Nebraska senators made a pre-emptive strike to prevent telemedicine abortions Tuesday, advancing a bill that would make it a felony for a doctor to perform a medical abortion from a remote location.
The bill, introduced by Lincoln Sen. Tony Fulton, requires that a physician be physically present in the room when an abortion is performed, induced or attempted by instrument, device, medicine, drug or other substance.
Senators voted 34-9 to advance the bill to second-round debate.
Fulton said the bill is necessary because the abortion industry is changing and Nebraska laws need to continue to ensure patient safety.
The bill was not intended as a ban on RU-486, he said, which is an artificial steroid that blocks progesterone, a hormone needed to continue a pregnancy.
Planned Parenthood of the Heartland announced in March it would expand in Nebraska, with six new satellite facilities outside Lincoln and Omaha.
While Planned Parenthood does not offer telemedicine abortions in Nebraska, it does offer them at satellite clinics in Iowa.
Planned Parenthood of the Heartland President Jill June said creating a bill targeting women seeking safe and legal abortions is unconstitutional and an insult to Nebraska women.
"In their ideological quest to stop abortion care, anti-choice legislators don't realize how this bill puts the women of Nebraska at a severe disadvantage in receiving quality care," she said.
Restricting access will not end abortion, she said. It will only put additional burdens on a woman during a challenging time for her and her family.
With LB521 as amended by the Judiciary Committee, a doctor violating its requirements would be guilty of a Class IV felony, punishable by as many as five years in prison, a $10,000 fine or both.
Opponents of the bill took much of the three hours of debate establishing whether LB521 was necessary from legal, policy and practical aspects.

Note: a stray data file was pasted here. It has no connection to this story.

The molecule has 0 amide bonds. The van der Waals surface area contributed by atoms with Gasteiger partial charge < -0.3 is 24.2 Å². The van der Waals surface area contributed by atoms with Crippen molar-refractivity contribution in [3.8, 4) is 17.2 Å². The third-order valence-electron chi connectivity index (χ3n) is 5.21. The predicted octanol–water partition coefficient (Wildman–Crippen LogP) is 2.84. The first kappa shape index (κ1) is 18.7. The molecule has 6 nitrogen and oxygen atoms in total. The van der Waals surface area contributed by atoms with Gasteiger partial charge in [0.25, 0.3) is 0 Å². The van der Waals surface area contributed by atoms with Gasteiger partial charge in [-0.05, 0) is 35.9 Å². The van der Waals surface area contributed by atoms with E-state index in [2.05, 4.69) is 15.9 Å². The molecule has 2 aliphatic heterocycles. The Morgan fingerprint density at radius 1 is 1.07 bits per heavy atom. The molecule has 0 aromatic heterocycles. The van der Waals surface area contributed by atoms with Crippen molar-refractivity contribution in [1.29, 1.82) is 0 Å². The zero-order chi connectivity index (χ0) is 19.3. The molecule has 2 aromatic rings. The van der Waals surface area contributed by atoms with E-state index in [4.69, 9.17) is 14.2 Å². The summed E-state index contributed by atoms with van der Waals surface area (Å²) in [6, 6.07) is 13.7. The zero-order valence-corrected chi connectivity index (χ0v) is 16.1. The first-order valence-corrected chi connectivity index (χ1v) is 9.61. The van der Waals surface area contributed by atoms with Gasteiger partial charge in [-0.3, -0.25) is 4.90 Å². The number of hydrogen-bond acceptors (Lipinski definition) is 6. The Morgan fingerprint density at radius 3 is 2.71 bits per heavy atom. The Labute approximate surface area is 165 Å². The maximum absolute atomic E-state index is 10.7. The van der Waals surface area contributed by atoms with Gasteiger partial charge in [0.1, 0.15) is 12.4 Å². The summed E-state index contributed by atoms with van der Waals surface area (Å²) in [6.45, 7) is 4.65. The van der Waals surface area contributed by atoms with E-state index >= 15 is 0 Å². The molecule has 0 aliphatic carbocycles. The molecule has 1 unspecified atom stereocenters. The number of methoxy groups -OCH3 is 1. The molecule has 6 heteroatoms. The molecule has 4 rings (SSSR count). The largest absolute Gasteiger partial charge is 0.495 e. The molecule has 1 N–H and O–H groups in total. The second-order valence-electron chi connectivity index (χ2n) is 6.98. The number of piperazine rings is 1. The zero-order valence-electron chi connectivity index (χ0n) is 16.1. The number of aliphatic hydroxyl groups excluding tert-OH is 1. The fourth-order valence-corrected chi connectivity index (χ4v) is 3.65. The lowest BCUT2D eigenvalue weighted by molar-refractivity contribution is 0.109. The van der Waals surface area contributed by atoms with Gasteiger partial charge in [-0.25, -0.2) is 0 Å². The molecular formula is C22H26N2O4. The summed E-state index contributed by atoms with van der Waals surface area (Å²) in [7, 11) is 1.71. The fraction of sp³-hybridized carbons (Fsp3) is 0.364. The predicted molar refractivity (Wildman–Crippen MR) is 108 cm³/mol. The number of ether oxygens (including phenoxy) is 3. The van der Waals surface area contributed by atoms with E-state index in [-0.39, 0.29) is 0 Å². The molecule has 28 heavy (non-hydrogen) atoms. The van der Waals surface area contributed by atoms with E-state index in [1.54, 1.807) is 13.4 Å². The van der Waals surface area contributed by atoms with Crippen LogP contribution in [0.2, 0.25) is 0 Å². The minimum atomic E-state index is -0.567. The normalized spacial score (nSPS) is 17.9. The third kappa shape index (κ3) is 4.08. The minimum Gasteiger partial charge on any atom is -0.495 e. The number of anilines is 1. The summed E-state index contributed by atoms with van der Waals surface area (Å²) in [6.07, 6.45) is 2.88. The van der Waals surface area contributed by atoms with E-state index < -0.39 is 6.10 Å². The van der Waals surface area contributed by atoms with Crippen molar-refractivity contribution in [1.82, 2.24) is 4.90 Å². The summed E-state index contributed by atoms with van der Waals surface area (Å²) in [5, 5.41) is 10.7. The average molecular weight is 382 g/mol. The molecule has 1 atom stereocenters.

Lincoln Sen. Danielle Conrad said the bill is "completely unnecessary." This type of abortion is not happening in Nebraska, she said, and already is prohibited in the rules and regulations of the licensure of the state's health care professionals.
There is no scientific or medical evidence the procedure carries any greater risk than any other telemedicine or pharmaceutical procedure, she said.
"I contend the intent of LB521, rather than prohibiting a practice that isn't occurring in Nebraska, is nothing more than an ongoing assault on women's health and women's rights," Conrad said.
Lincoln Sen. Amanda McGill said the Legislature should be investing more of its time on ideas for preventing unplanned pregnancies.
"I would kill to see a bill in here hit the floor that actually focused on that," McGill said.
Judiciary Committee Chairman Brad Ashford of Omaha said the bill, which was advanced from committee on a 5-3 vote, effectively would ban abortions in the first seven weeks of pregnancy.
The requirements of the bill would place an undue burden -- a constitutional test for a law -- on access to early abortion, he said.
Doctors will not want to risk criminal penalties for providing RU-486 and then not staying with the woman until the abortion is complete, which can take several days.
"That is simply not going to happen in the case of medically induced abortions," Ashford said. "I'm concerned about advancing a bill again that would be enjoined if it is enacted."
The Legislature passed a bill (LB594) last year that provided for additional pre-abortion screenings and counseling.
U.S. District Judge Laurie Smith Camp stopped enforcement of the law, saying it created a profoundly chilling effect on doctors' willingness to perform abortions. And, she said, it created substantial obstacles to a woman's right to choose abortion.
Fulton came to Tuesday's debate armed with a Nebraska attorney general's informal opinion that abortions may be regulated differently than other medical procedures and that LB521 does not impose an undue burden or create a substantial obstacle to an abortion in Nebraska.
Julie Schmit-Albin, Nebraska Right to Life executive director, issued a statement commending the action of senators in recognizing that abortion, by court precedent, can be treated differently than other procedures.
With current laws stating that only a licensed physician can perform an abortion, she said, it makes sense for the law also to reflect that with the advent of chemical abortions, a physician must be physically present when inducing an abortion.